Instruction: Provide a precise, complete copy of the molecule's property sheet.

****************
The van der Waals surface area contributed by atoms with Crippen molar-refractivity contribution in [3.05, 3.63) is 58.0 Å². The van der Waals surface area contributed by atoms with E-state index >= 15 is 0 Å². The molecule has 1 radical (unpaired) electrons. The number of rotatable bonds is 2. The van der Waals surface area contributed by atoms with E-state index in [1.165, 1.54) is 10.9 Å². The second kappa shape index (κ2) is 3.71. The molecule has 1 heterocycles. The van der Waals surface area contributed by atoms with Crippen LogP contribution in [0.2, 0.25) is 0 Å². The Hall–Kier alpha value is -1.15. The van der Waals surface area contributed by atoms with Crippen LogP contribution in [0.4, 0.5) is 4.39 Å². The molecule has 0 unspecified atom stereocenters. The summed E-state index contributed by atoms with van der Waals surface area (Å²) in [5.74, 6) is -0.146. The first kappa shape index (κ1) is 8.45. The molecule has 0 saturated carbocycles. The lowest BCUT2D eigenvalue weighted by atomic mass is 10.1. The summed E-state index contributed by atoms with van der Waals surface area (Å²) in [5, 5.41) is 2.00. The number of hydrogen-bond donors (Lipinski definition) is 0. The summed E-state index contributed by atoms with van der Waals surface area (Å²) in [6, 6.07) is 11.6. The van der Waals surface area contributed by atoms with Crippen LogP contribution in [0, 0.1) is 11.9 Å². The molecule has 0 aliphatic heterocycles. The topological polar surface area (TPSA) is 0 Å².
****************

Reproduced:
The van der Waals surface area contributed by atoms with Crippen molar-refractivity contribution in [3.05, 3.63) is 58.0 Å². The van der Waals surface area contributed by atoms with E-state index >= 15 is 0 Å². The molecule has 1 radical (unpaired) electrons. The number of rotatable bonds is 2. The van der Waals surface area contributed by atoms with E-state index in [1.165, 1.54) is 10.9 Å². The second kappa shape index (κ2) is 3.71. The molecule has 1 heterocycles. The van der Waals surface area contributed by atoms with Crippen LogP contribution in [0.2, 0.25) is 0 Å². The Hall–Kier alpha value is -1.15. The van der Waals surface area contributed by atoms with Crippen LogP contribution in [0.4, 0.5) is 4.39 Å². The molecule has 0 unspecified atom stereocenters. The summed E-state index contributed by atoms with van der Waals surface area (Å²) in [5.74, 6) is -0.146. The first kappa shape index (κ1) is 8.45. The molecule has 0 saturated carbocycles. The lowest BCUT2D eigenvalue weighted by atomic mass is 10.1. The summed E-state index contributed by atoms with van der Waals surface area (Å²) in [5, 5.41) is 2.00. The number of hydrogen-bond donors (Lipinski definition) is 0. The summed E-state index contributed by atoms with van der Waals surface area (Å²) in [6, 6.07) is 11.6. The van der Waals surface area contributed by atoms with Crippen LogP contribution in [0, 0.1) is 11.9 Å². The molecule has 0 aliphatic heterocycles. The topological polar surface area (TPSA) is 0 Å².